Familiar with the museum from a nice program I attended in 2015 by a retired architect who wrote a book called 999: A History of Chicago in Ten Stories, the impetus this time was a talk by Mike Huff, a Wilmette resident who played in the major leagues for parts of 7 seasons, including the White Sox in 1991-93.

It was fun hearing Huff reminisce about his days playing at Roemer Park--a spiffy Little League field quite close to where I live and (as a museum photo shows; see below) somewhere Bill Murray also once played--and attending New Trier, where he also played QB on the football team, as well as basketball.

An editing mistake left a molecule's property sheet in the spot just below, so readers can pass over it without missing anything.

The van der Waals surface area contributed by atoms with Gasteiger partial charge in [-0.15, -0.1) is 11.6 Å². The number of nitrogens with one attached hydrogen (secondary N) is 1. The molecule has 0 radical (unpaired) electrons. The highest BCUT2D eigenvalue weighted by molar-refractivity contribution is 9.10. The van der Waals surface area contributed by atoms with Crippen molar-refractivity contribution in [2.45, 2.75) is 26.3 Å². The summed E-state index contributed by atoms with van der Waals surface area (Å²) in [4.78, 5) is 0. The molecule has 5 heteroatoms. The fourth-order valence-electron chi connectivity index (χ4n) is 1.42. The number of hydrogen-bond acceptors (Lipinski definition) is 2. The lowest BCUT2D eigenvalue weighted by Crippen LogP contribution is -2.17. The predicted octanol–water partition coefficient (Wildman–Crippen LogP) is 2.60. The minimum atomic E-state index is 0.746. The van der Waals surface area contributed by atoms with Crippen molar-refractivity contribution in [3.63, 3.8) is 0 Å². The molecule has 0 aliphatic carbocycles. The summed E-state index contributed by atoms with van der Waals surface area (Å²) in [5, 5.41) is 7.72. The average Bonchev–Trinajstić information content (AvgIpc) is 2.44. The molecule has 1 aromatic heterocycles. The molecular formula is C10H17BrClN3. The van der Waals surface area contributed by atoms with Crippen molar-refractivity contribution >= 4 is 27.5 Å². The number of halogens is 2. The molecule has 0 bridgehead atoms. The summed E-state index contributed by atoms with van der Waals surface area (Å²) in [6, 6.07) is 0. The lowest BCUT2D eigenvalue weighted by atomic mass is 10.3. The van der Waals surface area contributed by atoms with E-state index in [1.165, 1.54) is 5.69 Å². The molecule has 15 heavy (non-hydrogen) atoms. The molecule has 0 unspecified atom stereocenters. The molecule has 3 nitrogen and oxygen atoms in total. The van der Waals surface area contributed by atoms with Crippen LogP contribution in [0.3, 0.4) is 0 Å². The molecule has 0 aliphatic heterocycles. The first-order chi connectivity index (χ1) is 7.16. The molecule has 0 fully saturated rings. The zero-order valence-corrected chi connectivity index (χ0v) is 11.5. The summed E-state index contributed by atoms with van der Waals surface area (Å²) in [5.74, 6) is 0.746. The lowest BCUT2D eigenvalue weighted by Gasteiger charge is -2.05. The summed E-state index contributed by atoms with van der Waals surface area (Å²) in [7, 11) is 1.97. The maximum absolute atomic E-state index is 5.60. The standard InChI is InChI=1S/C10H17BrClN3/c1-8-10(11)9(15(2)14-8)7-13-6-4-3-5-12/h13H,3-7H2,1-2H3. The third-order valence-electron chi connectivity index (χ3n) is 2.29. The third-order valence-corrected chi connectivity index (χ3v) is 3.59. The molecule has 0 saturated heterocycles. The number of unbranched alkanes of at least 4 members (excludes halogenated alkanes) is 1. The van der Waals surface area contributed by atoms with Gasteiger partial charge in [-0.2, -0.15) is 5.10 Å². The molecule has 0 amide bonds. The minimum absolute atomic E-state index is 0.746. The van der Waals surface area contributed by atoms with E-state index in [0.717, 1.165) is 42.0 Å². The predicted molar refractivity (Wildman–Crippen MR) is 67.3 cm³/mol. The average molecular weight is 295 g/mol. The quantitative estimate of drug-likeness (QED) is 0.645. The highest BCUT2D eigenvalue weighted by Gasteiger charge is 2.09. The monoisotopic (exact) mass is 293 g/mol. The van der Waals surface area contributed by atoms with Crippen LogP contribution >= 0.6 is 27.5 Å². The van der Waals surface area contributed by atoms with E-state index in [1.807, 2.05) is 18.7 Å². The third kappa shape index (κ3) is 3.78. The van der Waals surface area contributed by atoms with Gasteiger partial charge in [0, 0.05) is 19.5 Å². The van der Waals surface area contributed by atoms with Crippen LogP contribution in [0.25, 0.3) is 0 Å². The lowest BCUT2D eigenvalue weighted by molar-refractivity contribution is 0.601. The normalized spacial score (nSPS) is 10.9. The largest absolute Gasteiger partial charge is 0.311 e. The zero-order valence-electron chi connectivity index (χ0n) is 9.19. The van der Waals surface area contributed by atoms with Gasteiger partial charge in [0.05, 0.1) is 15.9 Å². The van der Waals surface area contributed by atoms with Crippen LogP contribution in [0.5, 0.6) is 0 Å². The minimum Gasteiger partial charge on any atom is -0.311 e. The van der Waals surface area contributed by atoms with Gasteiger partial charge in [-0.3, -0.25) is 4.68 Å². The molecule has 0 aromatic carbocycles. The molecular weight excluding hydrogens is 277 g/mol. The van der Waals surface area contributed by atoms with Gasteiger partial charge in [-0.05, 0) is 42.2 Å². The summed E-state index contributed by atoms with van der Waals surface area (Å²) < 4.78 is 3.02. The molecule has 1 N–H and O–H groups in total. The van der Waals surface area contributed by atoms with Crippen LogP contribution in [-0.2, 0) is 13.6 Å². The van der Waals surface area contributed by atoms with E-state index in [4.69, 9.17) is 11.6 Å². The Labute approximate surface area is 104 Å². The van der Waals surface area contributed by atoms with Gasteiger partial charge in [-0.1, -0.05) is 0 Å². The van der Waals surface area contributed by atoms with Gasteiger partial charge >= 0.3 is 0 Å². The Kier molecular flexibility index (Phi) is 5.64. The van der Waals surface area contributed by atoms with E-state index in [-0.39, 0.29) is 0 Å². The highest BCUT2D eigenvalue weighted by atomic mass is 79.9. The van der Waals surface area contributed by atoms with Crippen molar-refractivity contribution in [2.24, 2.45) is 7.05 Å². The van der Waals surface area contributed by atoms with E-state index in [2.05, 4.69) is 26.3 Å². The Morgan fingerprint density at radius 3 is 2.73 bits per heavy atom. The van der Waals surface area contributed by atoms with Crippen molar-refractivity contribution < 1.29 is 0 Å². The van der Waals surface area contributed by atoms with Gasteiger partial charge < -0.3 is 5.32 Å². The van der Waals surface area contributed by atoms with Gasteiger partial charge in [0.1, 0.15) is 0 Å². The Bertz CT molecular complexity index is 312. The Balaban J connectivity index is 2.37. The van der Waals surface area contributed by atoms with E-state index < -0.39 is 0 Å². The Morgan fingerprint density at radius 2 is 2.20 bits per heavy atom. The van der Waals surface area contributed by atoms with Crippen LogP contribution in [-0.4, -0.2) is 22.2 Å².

Currently a VP of the Bulls Sox Academy, he encouraged parents to let their kids play multiple sports, not just the one with the seemingly brightest prospects.

Huff was quite proud of having attended Northwestern--he played alongside Joe Girardi--where his education and perceived business income potential persuaded him to turn down his first pro ball offer.

Subsequently he was drafted by the Dodgers in 16th round and--per funny stories he shared--endured some grueling bus trips in the minors, for relatively measly pay, before his tendency to hit .300 and steal 30+ bases earned him a chance in "the show."

With great detail, Huff proudly recalled getting a hit in his first at bat, against future Hall of Famer, Tom Glavine.

Huff's appearance on February 12 was tied to an ongoing Special Exhibit,  Sox vs. Cubs: The Chicago Civil Wars, which was created by the Elmhurst Historical Museum and in Wilmette until May 12.